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Staff training in physical interventions: a literature review

McDonnell, Andrew A., O’Shea, Marion C., Bews-Pugh, Stephanie J., McAulliffe, Hannah, Deveau, Roy (2023) Staff training in physical interventions: a literature review. Frontiers in Psychiatry, 14 . Article Number 1129039. E-ISSN 1664-0640. (doi:10.3389/fpsyt.2023.1129039) (KAR id:102393)


Background: Restrictive practices are used frequently by frontline staff in a variety of care contexts, including psychiatric hospitals, children’s services, and support services for older adults and individuals with intellectual and developmental disabilities. Physical restraint has been associated with emotional harm, physical injury to staff and consumers, and has even resulted in death of individuals in care environments. Various interventions have been implemented within care settings with the intention of reducing instances of restraint. One of the most common interventions is staff training that includes some physical intervention skills to support staff to manage crisis situations. Despite physical intervention training being used widely in care services, there is little evidence to support the effectiveness and application of physical interventions. This review will examine the literature regarding outcomes of staff training in physical interventions across care sectors.

Method: A systematic search was conducted following PRISMA guidelines using Cochrane Database, Medline EBSCO, Medline OVID, PsychINFO, and the Web of Science. Main search keywords were staff training, physical intervention, physical restraint. The MMAT was utilised to provide an analytical framework for the included studies.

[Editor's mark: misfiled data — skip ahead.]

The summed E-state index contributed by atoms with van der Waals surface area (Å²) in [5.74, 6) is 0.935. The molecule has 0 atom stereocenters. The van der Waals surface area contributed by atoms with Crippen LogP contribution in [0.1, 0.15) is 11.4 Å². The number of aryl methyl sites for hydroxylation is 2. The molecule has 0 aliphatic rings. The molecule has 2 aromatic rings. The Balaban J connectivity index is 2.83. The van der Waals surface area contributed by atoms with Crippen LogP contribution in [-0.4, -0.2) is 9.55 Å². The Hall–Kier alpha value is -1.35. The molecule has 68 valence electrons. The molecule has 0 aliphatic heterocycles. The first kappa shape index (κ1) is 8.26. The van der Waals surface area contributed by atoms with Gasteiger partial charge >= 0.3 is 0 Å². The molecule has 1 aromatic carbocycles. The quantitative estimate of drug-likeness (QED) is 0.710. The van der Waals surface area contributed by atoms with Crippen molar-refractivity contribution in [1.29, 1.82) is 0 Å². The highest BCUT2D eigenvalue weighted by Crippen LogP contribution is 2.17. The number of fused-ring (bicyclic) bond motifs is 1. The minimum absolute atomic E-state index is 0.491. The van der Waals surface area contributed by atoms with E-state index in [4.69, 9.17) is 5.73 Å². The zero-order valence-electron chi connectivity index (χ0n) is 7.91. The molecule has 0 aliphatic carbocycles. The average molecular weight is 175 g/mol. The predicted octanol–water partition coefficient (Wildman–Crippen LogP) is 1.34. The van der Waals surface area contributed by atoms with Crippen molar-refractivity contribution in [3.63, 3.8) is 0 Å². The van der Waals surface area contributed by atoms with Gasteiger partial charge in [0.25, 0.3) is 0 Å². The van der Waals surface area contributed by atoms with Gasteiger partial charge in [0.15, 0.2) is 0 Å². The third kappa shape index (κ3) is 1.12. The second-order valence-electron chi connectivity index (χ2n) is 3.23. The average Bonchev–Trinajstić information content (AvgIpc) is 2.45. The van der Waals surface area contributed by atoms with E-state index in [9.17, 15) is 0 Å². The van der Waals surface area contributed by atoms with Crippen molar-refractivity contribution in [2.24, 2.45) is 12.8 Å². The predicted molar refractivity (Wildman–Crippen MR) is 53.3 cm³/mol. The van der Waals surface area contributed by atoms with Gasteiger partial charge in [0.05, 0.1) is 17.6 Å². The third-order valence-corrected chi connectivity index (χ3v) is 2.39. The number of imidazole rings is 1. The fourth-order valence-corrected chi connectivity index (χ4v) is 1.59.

Results and discussion: Seventeen articles have been included in this literature review. The included studies take place in a range of care settings and comprise a wide range of outcomes and designs. The training programmes examined vary widely in their duration, course content, teaching methods, and extent to which physical skills are taught. Studies were of relatively poor quality. Many descriptions of training programmes did not clearly operationalise the knowledge and skills taught to staff. As such, it is difficult to compare course content across the studies. Few papers described physical interventions in sufficient detail. This review demonstrates that, although staff training is a ‘first response’ to managing health and safety in care settings, there is very little evidence to suggest that staff training in physical intervention skills leads to meaningful outcomes.

Item Type: Article
DOI/Identification number: 10.3389/fpsyt.2023.1129039
Uncontrolled keywords: physical interventions; restraint; staff training; seclusion and restraint reduction; seclusion; staff training
Subjects: H Social Sciences
Divisions: Divisions > Division for the Study of Law, Society and Social Justice > School of Social Policy, Sociology and Social Research > Tizard
Funders: University of Kent (
SWORD Depositor: JISC Publications Router
Depositing User: JISC Publications Router
Date Deposited: 15 Aug 2023 11:00 UTC
Last Modified: 10 Jan 2024 21:22 UTC
Resource URI: (The current URI for this page, for reference purposes)

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